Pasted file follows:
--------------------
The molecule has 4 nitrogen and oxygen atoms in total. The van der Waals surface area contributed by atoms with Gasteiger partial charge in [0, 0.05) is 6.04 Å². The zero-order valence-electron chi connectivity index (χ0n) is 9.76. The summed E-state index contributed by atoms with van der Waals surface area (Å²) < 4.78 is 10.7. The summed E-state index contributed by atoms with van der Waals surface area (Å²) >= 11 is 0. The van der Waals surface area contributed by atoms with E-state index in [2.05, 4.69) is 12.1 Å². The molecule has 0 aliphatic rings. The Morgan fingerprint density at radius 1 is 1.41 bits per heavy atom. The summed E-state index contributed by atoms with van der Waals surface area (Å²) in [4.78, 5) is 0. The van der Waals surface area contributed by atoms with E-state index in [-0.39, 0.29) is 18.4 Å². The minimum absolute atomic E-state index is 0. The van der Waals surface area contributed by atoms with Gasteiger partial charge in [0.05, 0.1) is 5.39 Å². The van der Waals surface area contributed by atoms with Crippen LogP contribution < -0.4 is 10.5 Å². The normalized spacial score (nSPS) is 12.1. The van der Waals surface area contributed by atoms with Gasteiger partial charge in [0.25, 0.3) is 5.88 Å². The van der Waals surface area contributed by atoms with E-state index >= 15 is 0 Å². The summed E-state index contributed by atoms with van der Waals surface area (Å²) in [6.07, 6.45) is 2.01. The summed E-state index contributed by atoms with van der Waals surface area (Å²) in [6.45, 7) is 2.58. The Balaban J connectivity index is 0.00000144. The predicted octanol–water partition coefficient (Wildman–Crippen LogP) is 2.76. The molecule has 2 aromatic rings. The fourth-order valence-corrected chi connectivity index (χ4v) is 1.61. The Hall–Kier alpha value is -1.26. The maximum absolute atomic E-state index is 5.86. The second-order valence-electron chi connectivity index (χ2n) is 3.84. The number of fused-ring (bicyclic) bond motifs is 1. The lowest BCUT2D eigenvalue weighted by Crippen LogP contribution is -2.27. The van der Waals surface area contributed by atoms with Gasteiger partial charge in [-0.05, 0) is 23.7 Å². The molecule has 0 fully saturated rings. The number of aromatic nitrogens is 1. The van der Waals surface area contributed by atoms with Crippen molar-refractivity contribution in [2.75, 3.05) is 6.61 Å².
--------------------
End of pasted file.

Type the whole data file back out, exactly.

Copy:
The molecule has 4 nitrogen and oxygen atoms in total. The van der Waals surface area contributed by atoms with Gasteiger partial charge in [0, 0.05) is 6.04 Å². The zero-order valence-electron chi connectivity index (χ0n) is 9.76. The summed E-state index contributed by atoms with van der Waals surface area (Å²) < 4.78 is 10.7. The summed E-state index contributed by atoms with van der Waals surface area (Å²) >= 11 is 0. The van der Waals surface area contributed by atoms with E-state index in [2.05, 4.69) is 12.1 Å². The molecule has 0 aliphatic rings. The Morgan fingerprint density at radius 1 is 1.41 bits per heavy atom. The summed E-state index contributed by atoms with van der Waals surface area (Å²) in [4.78, 5) is 0. The van der Waals surface area contributed by atoms with E-state index in [-0.39, 0.29) is 18.4 Å². The minimum absolute atomic E-state index is 0. The van der Waals surface area contributed by atoms with Gasteiger partial charge in [0.05, 0.1) is 5.39 Å². The van der Waals surface area contributed by atoms with Crippen LogP contribution < -0.4 is 10.5 Å². The normalized spacial score (nSPS) is 12.1. The van der Waals surface area contributed by atoms with Gasteiger partial charge in [0.25, 0.3) is 5.88 Å². The van der Waals surface area contributed by atoms with E-state index >= 15 is 0 Å². The summed E-state index contributed by atoms with van der Waals surface area (Å²) in [6.07, 6.45) is 2.01. The summed E-state index contributed by atoms with van der Waals surface area (Å²) in [6.45, 7) is 2.58. The Balaban J connectivity index is 0.00000144. The predicted octanol–water partition coefficient (Wildman–Crippen LogP) is 2.76. The molecule has 2 aromatic rings. The fourth-order valence-corrected chi connectivity index (χ4v) is 1.61. The Hall–Kier alpha value is -1.26. The maximum absolute atomic E-state index is 5.86. The second-order valence-electron chi connectivity index (χ2n) is 3.84. The number of fused-ring (bicyclic) bond motifs is 1. The lowest BCUT2D eigenvalue weighted by Crippen LogP contribution is -2.27. The van der Waals surface area contributed by atoms with Gasteiger partial charge in [-0.05, 0) is 23.7 Å². The molecule has 0 fully saturated rings. The number of aromatic nitrogens is 1. The van der Waals surface area contributed by atoms with Crippen molar-refractivity contribution in [2.75, 3.05) is 6.61 Å².